L1. the Effects of Cultural Syndromes on Customers’ Responses to Service Failures: a Perspective-Flexibility-Based Mechanism
Customers with a collectivistic (vs. individualistic) orientation or a long-term (vs. short-term) orientation are likely to attribute a service failure more to the service provider’s contextual factors and less to the service provider’s dispositional factors. These effects are mediated by the flexibility of perspectives customers take when making a judgment.
Vincent Chi Wong and Robert Wyer Jr. (2018) ,"L1. the Effects of Cultural Syndromes on Customers’ Responses to Service Failures: a Perspective-Flexibility-Based Mechanism", in NA - Advances in Consumer Research Volume 46, eds. Andrew Gershoff, Robert Kozinets, and Tiffany White, Duluth, MN : Association for Consumer Research, Pages: 934-934.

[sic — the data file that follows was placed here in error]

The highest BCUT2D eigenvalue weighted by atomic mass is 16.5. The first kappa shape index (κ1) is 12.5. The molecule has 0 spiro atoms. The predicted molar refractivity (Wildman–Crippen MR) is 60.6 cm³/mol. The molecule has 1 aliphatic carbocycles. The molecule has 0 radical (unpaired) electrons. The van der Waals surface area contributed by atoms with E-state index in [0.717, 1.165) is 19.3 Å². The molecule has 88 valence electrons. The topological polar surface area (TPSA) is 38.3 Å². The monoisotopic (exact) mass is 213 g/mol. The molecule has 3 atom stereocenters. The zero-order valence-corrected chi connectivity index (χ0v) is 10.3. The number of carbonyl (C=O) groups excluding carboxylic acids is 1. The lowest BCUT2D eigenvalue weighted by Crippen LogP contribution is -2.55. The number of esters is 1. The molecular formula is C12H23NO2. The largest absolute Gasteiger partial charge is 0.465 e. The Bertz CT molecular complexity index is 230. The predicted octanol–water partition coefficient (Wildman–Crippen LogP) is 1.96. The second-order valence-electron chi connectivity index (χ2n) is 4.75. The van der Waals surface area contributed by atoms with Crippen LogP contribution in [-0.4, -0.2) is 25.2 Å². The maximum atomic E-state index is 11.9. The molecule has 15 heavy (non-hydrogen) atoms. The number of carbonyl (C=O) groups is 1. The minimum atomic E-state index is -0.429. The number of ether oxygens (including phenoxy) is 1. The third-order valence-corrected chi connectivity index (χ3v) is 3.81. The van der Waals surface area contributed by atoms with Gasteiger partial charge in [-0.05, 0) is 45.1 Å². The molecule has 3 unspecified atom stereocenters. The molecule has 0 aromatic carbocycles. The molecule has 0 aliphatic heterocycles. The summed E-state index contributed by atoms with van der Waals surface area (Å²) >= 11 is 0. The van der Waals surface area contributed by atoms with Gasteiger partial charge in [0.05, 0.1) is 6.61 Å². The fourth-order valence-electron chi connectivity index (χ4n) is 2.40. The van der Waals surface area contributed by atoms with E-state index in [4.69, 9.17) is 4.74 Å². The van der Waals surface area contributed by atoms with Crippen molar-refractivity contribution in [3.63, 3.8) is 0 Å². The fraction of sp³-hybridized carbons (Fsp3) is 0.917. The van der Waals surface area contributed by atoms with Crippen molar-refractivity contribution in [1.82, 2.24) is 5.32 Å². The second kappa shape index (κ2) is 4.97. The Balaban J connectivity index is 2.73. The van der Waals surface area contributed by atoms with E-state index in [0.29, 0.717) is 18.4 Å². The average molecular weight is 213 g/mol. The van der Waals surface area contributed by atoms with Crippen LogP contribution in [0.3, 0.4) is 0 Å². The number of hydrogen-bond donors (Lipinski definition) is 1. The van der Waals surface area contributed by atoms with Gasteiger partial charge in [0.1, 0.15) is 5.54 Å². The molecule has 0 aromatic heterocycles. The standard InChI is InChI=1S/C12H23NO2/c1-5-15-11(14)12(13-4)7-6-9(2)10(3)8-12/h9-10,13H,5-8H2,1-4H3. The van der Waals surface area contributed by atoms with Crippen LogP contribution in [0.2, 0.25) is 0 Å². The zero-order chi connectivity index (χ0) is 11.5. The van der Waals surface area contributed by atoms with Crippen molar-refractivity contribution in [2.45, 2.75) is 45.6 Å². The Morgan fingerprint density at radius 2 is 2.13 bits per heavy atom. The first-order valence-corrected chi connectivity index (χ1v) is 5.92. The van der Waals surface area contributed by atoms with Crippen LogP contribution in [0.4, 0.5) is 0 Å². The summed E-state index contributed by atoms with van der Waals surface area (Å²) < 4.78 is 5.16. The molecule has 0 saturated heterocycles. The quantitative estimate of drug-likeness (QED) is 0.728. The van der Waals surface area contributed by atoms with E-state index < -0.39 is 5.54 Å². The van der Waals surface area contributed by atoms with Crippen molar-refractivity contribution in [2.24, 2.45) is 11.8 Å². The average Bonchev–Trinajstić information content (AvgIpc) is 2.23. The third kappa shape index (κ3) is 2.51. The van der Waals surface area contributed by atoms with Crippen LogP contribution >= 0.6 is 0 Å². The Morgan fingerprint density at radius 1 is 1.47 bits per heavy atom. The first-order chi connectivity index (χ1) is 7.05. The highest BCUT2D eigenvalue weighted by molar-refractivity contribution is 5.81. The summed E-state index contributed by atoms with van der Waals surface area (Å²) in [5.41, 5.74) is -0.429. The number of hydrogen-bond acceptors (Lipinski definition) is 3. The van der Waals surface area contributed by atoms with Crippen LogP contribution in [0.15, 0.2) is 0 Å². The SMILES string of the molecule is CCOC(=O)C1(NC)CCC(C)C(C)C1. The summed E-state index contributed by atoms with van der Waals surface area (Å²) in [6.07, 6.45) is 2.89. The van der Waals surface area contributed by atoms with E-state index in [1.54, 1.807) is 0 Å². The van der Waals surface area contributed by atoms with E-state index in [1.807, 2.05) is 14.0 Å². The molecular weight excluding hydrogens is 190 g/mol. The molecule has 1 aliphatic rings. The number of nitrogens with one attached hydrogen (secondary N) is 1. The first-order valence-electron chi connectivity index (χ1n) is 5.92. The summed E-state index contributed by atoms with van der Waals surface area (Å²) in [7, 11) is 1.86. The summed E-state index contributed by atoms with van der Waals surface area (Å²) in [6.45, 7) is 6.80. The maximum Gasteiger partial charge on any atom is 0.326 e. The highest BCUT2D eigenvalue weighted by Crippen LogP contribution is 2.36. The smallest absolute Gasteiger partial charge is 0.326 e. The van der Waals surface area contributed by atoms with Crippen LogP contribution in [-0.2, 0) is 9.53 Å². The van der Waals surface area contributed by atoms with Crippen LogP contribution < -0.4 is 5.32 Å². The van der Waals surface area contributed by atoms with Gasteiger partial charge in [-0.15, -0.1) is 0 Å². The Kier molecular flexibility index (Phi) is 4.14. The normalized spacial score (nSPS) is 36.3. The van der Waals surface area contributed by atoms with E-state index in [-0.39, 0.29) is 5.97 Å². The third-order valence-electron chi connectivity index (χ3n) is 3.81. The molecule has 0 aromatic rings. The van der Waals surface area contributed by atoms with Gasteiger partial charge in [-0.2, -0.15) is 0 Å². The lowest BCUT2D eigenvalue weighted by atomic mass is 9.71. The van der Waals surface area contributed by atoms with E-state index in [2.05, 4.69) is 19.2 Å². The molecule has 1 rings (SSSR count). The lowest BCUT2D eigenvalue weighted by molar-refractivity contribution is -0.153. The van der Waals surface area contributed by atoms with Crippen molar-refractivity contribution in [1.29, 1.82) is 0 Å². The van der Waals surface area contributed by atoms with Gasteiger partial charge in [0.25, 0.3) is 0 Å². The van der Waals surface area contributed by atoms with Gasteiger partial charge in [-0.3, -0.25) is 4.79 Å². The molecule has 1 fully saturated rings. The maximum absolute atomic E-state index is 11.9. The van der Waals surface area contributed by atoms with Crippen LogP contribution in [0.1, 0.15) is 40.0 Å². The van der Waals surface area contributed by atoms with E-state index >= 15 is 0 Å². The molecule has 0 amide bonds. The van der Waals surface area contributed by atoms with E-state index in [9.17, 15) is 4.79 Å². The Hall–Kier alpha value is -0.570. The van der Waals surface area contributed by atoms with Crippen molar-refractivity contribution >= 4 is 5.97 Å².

Vincent Chi Wong, Lingnan University
Robert Wyer Jr., University of Cincinnati, USA
NA - Advances in Consumer Research Volume 46 | 2018
The Preference for Simultaneity: When Different Events Happen to Different People at the Same Time
Franklin Shaddy, University of Chicago, USA
Yanping Tu, University of Florida, USA
Ayelet Fishbach, University of Chicago, USA
F8. Dual Routes for Consumer Responses to Corporate Social Responsibility: The Role of Positive Moral Emotions, Attitudes, and Empathy
Chunyan Xie, Western Norway University of Applied Sciences
Richard P. Bagozzi, University of Michigan, USA
O2. The Streaking Star Effect: Why People Want Individual Winning Streaks to Continue More than Group Streaks
Jesse Walker, Cornell University, USA
Thomas Gilovich, Cornell University, USA